Another interviewee described how it took him moving away from Princeville to join the service earlier in life to fully appreciate the connection he felt to the town:

When I went into the service, you know, with people from New York, Chicago and all those big places, Puerto Rico, Hawaii… you’re sitting around eating or whatever you're doing, and say, where are you from? This guy says, “Chicago. Where you from?” “New York. Where are you from?” You know, I said, “Tarboro,” and they were like… [pause], so that didn't work. Tarboro was too small. Next time I said, “Rocky Mount,” they still scratched their heads. So next time I said, “about an hour away from Raleigh.” But then, I didn't know the significant value of Princeville. ‘Cause now, what I would say if they asked me? “I'm from Princeville, North Carolina, the oldest town in America chartered by Blacks. Where are you from?”.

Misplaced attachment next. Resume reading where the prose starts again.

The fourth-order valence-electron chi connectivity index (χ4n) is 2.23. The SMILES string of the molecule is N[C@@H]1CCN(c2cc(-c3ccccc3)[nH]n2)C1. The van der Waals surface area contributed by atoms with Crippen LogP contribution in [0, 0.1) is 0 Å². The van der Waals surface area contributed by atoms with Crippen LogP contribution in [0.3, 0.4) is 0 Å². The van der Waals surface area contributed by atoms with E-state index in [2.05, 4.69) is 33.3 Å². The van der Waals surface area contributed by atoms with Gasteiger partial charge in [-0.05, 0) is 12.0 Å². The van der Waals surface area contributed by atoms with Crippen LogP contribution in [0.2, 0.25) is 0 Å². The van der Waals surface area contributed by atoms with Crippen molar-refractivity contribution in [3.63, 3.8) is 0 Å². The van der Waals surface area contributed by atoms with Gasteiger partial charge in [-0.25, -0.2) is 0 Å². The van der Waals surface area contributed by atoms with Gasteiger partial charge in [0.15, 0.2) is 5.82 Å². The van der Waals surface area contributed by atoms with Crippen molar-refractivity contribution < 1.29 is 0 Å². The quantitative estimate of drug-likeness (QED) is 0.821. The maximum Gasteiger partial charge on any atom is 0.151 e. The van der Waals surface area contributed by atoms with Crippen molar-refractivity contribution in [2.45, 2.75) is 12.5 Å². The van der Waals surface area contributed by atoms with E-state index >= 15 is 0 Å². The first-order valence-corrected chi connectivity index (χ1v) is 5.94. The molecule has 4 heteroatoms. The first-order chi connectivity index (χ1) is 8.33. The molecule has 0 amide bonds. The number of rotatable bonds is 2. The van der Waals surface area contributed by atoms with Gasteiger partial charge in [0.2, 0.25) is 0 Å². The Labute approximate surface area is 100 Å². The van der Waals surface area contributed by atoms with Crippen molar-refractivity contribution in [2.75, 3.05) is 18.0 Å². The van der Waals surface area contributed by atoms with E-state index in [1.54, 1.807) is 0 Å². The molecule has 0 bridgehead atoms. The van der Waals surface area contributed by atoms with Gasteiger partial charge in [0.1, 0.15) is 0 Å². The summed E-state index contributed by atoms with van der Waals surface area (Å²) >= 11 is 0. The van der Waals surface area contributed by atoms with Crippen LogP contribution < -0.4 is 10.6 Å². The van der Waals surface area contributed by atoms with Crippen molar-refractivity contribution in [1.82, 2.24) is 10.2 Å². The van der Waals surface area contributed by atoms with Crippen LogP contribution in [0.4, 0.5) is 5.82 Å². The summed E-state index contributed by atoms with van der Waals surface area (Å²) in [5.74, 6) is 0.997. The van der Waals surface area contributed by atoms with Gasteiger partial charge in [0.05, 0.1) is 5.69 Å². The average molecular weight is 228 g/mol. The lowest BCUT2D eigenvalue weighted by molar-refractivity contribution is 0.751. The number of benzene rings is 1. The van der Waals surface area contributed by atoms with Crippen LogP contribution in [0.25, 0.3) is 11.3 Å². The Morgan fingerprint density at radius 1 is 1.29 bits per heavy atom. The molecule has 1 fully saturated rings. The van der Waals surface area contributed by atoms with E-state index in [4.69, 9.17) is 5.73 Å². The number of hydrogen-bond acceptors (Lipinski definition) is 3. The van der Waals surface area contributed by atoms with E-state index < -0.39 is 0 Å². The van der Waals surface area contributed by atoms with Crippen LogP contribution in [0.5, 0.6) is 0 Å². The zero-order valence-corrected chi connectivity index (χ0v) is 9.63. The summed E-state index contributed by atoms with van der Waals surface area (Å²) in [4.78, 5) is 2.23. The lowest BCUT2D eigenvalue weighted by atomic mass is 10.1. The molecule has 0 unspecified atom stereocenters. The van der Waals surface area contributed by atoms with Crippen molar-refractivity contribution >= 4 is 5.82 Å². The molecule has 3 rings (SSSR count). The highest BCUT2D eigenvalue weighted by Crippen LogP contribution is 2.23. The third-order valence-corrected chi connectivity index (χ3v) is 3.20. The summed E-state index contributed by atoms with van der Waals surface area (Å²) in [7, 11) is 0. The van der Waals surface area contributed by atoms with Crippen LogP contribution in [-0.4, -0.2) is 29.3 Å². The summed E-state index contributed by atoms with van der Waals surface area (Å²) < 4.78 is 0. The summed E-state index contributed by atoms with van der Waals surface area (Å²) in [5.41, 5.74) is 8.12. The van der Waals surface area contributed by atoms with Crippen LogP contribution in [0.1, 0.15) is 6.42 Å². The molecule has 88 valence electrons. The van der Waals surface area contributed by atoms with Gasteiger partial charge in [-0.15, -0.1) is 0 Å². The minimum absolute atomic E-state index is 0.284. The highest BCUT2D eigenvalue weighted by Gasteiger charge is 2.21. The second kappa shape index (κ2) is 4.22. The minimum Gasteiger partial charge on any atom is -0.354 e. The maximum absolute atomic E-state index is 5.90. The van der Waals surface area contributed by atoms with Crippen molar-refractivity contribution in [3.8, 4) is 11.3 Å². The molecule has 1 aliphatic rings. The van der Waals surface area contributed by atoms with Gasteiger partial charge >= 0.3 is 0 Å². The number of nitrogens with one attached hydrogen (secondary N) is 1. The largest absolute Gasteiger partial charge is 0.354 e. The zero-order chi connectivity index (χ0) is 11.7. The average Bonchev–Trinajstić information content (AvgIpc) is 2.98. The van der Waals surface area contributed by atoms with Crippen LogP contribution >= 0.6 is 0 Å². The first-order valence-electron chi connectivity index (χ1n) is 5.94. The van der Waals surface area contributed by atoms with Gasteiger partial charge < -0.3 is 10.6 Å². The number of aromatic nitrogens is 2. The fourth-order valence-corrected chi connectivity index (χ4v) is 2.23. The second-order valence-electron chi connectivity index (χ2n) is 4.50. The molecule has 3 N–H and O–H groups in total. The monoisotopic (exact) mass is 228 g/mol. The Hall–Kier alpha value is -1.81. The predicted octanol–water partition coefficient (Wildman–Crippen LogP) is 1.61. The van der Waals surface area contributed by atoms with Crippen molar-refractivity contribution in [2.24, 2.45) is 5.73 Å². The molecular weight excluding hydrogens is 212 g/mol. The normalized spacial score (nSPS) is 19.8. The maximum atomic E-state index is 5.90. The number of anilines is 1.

These quotes highlight how important being from Princeville is to community members. While the town’s history is, of course, significant, those with whom we spoke and interacted were not interested in preserving the town just for history’s sake. Rather, their identities as individuals, family members, community members, and Black Americans are rooted in Princeville both geographically—in the unwanted swampland their ancestors turned into a prosperous town that they refuse to abandon—as well as in the sociocultural importance of being the first town founded by Blacks in America.

Dedication to the future of the town